Rencontres D’Arles 2024: Five Exhibitions to See

“How did a town with a population of 52,000 become the capital of photography in less than a century?” asks Patrick De Carollis, Mayor of Arles. The answer, perhaps, can be found by looing back. France has long been integral to the story of the camera. Louis Daguerre (1787-1851), so-called “father of photography,” was born in Val-d’Oise, whilst Joseph Nicéphore Niépce (1765-1833), another early pioneer, grew up in Saône-et-Loire. Moreover, between 1895 and 1905, Auguste (1862-1954) and Louis (1864-1948) Lumière created a series of short films considered to have birthed modern cinema. For these reasons, Rencontres D’Arles – the annual summer photo festival – befits a uniquely French heritage of image-making. Formed in 1970 by Lucien Clergue, Michel Tournir and Jean Maurice-Roquette, it provides a platform for photographers, emerging and established, from across the world. Heritage sites inform the curation of works, making for a distinct pairing of architecture and image. The 2023 programme welcomed over 120,000 visitors and primarily explored the role of photography in combating the climate crisis. 

The focus for 2024 is on dialogues between subject and spectator. It’s all about the history and perspective of an image. Hubert Vedrine, President of the Rencontres D’Arles, believes that “forming an opinion about the images that surround us daily and developing a critical mindset are vital at a time when artificial intelligence tools are on the rise and the means of disinformation are being used on a massive scale.” The following exhibitions explore this idea through perceptive works that challenge dominant narratives.

Randa Mirza: Beirutopia | Maison des Peintres Arles | Until 29 September

Rooted in feminist and decolonial discourses, Randa Mirza’s (b. 1978) works are known for questioning hegemonic systems of thought and power. BEIRUTOPIA offers a biographical perspective on Lebanon’s capital over a period of 22 years. Seven unique works narrativise the passage of time that has seen the city move back-and-forth between restoration and destruction. The Lebanese Civil War (1975-1990) saw the loss of 150,000 lives with almost one million fleeing the conflict. Tensions have continued into the 21st century, with Beirut a volatile hotspot. Mirza writes, “I grew up with the conviction that the catastrophe had already happened until the day I found myself, 30 years later, propelled by a terrible explosion through the streets of my destroyed city.” Part documentary, part personal expression, these works question the context in which images of civil turmoil are produced and received. In a macabre game of role reversal, The Sniper (2002) offers a pertinent example wherein the view of a hidden marksman collides with that of a photographer. The nature of the image is left for viewers to decide, but violence is ever-present.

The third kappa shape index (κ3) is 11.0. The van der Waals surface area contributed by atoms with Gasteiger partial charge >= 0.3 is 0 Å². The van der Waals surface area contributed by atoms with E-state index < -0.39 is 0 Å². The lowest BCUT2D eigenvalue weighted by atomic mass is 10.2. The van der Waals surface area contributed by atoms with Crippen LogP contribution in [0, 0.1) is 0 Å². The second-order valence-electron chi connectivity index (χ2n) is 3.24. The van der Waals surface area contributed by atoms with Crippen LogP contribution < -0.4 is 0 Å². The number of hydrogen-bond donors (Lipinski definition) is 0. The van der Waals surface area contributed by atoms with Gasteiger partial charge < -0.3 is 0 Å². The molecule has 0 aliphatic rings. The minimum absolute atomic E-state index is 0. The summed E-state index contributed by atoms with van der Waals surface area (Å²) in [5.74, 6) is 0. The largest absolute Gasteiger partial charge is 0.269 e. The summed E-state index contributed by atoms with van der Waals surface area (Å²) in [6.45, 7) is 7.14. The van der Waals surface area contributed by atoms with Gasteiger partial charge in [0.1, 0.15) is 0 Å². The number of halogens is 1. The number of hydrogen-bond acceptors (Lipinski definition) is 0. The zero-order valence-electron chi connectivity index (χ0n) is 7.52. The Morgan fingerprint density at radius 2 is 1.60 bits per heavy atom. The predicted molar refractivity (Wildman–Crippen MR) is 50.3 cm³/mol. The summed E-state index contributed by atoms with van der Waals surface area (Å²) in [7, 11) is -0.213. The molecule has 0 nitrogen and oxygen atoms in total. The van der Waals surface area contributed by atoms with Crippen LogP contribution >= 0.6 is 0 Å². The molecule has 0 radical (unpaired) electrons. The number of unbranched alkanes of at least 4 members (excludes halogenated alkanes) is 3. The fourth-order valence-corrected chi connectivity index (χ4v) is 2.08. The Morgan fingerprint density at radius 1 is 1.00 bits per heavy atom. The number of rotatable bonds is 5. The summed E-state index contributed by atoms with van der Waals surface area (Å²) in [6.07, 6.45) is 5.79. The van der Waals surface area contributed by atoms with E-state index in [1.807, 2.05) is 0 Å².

Marine Lanier: Hannibal’s Garden | Le Jardin d’été, Arles | Until 29 September

Hannibal’s Garden is a testament to alpine flora and Earth’s unlikely sanctuaries of nature. The Lautaret Garden is the highest in Europe, facing the glaciers of la Meije at an altitude of 2100m. In her brief stay atop the mountain, Marine Lanier (b. 1981) pondered the historical significance of the site: “we would sometimes recount the epic story of Hannibal, who supposedly crossed this path on his way through the Alps. It occurred to me that this ‘laboratory-garden’ mirrored Hannibal’s struggle: a bastion of resistance in our contemporary world faced with climate change.” The biodiversity of the Col Du Lautaret lends abundant inspiration to Lanier’s exhibition at this year’s Rencontres D’Arles, in which psychedelic, magnified and large-scale interpretations of the landscape take centre stage.